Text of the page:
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United States v. Belmont

United States Supreme Court
301 U.S. 324 (1937)


Facts

In 1918, the Soviet Union enacted a decree which dissolved, terminated, and liquidated the Russian corporation Petrograd Metal Works, and nationalized and appropriated all of its property and assets wherever they were situated. Petrograd Metal Works previously deposited a sum of money with August Belmont, (defendant), a private banker doing business in New York City under the name of August Belmonst & Co. When the Soviet Union issued its decree in 1918 dissolving the corporation and appropriating its assets, this included those deposited with Belmont. The account thus became the property of the Soviet Union, and remained that way until November 16, 1933. At this time, the Soviet Union released and assigned to the United States (plaintiff) all amounts due to it from American nationals. This included the deposit account of Petrograd Metal Works with Belmont. The United States demanded payment of the assets in the account, but Belmont refused. The United States brought suit against Belmont in federal district court to recover the sum owed to it. The district court held that the location of the bank account in New York made it incapable of being characterized as an intangible property right within the Soviet Union. Thus, if the Soviet Union’s nationalization decree in 1918 were to be given effect, the district court believed it would amount to an act of illegal confiscation. The district court held the Soviet Union decree invalid, and thus its subsequent assignment of the corporation’s bank account assets with Belmont to the United States was also invalid. The United States government petitioned for certiorari from the United States Supreme Court.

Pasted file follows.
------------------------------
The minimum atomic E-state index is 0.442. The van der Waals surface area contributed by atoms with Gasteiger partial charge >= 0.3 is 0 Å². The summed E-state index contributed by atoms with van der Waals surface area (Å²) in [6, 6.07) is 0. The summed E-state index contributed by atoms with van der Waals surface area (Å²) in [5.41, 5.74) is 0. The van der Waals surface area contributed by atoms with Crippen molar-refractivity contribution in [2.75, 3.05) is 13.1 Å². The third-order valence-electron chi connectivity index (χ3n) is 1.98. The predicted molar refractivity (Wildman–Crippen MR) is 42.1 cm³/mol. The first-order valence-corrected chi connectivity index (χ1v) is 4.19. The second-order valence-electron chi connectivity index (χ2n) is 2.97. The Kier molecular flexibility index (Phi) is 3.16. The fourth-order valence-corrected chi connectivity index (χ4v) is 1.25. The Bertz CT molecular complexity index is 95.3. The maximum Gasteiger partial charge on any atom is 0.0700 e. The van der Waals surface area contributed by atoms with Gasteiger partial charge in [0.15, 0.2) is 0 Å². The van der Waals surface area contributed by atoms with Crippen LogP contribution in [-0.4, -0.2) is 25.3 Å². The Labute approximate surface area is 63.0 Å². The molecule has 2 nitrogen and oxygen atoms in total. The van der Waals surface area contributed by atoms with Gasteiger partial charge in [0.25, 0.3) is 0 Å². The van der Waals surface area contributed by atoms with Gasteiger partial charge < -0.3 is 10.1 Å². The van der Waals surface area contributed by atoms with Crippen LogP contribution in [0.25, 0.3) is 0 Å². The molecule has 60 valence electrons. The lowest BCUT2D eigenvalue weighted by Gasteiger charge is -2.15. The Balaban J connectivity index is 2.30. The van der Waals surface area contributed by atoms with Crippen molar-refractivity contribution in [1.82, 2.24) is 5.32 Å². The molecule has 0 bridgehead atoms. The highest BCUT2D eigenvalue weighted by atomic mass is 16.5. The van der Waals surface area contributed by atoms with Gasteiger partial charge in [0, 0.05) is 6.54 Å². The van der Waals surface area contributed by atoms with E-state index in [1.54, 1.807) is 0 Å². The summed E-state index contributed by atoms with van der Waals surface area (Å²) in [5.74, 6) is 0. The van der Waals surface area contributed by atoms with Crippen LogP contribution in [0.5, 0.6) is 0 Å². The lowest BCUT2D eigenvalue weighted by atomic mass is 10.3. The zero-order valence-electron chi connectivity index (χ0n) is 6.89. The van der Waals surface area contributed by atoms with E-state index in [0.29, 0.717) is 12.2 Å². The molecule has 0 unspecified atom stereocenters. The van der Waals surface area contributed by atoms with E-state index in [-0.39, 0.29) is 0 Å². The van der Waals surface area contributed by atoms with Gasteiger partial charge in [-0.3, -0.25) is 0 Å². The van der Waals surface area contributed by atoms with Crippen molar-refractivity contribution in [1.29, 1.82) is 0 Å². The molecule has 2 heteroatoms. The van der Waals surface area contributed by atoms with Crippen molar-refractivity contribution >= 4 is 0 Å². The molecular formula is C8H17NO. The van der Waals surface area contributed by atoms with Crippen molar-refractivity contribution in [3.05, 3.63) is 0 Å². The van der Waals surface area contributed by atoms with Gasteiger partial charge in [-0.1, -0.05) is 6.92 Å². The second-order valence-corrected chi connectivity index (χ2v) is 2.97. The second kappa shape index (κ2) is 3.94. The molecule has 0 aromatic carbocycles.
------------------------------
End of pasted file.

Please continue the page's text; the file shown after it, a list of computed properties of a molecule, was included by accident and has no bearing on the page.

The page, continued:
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Holding and Reasoning (Sutherland, J.)

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